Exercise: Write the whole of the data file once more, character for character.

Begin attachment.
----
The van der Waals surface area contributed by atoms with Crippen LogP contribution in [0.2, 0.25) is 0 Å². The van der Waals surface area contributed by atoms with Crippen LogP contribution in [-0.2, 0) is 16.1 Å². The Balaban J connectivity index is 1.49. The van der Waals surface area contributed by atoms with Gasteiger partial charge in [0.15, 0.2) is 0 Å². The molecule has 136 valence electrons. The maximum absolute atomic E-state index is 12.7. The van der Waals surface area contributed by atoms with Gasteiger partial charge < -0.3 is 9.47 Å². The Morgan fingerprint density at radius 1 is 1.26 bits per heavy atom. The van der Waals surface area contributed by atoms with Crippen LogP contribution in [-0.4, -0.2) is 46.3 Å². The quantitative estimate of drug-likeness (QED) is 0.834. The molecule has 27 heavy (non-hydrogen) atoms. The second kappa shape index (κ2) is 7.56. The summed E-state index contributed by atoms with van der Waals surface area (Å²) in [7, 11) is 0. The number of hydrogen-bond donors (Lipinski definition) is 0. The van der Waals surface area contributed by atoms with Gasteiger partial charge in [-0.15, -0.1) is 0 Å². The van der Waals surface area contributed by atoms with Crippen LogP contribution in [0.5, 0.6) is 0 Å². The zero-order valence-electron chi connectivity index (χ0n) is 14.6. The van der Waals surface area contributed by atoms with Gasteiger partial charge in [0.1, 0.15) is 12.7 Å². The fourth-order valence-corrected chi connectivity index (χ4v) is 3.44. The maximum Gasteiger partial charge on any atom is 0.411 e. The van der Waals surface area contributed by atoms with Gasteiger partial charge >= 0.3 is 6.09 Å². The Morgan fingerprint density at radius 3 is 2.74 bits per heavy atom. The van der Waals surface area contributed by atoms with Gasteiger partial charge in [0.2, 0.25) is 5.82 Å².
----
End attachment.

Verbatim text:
The van der Waals surface area contributed by atoms with Crippen LogP contribution in [0.2, 0.25) is 0 Å². The van der Waals surface area contributed by atoms with Crippen LogP contribution in [-0.2, 0) is 16.1 Å². The Balaban J connectivity index is 1.49. The van der Waals surface area contributed by atoms with Gasteiger partial charge in [0.15, 0.2) is 0 Å². The molecule has 136 valence electrons. The maximum absolute atomic E-state index is 12.7. The van der Waals surface area contributed by atoms with Gasteiger partial charge < -0.3 is 9.47 Å². The Morgan fingerprint density at radius 1 is 1.26 bits per heavy atom. The van der Waals surface area contributed by atoms with Crippen LogP contribution in [-0.4, -0.2) is 46.3 Å². The quantitative estimate of drug-likeness (QED) is 0.834. The molecule has 27 heavy (non-hydrogen) atoms. The second kappa shape index (κ2) is 7.56. The summed E-state index contributed by atoms with van der Waals surface area (Å²) in [7, 11) is 0. The number of hydrogen-bond donors (Lipinski definition) is 0. The van der Waals surface area contributed by atoms with Gasteiger partial charge in [-0.15, -0.1) is 0 Å². The van der Waals surface area contributed by atoms with Crippen LogP contribution in [0.5, 0.6) is 0 Å². The zero-order valence-electron chi connectivity index (χ0n) is 14.6. The van der Waals surface area contributed by atoms with Gasteiger partial charge in [0.1, 0.15) is 12.7 Å². The fourth-order valence-corrected chi connectivity index (χ4v) is 3.44. The maximum Gasteiger partial charge on any atom is 0.411 e. The van der Waals surface area contributed by atoms with Gasteiger partial charge >= 0.3 is 6.09 Å². The Morgan fingerprint density at radius 3 is 2.74 bits per heavy atom. The van der Waals surface area contributed by atoms with Gasteiger partial charge in [0.2, 0.25) is 5.82 Å².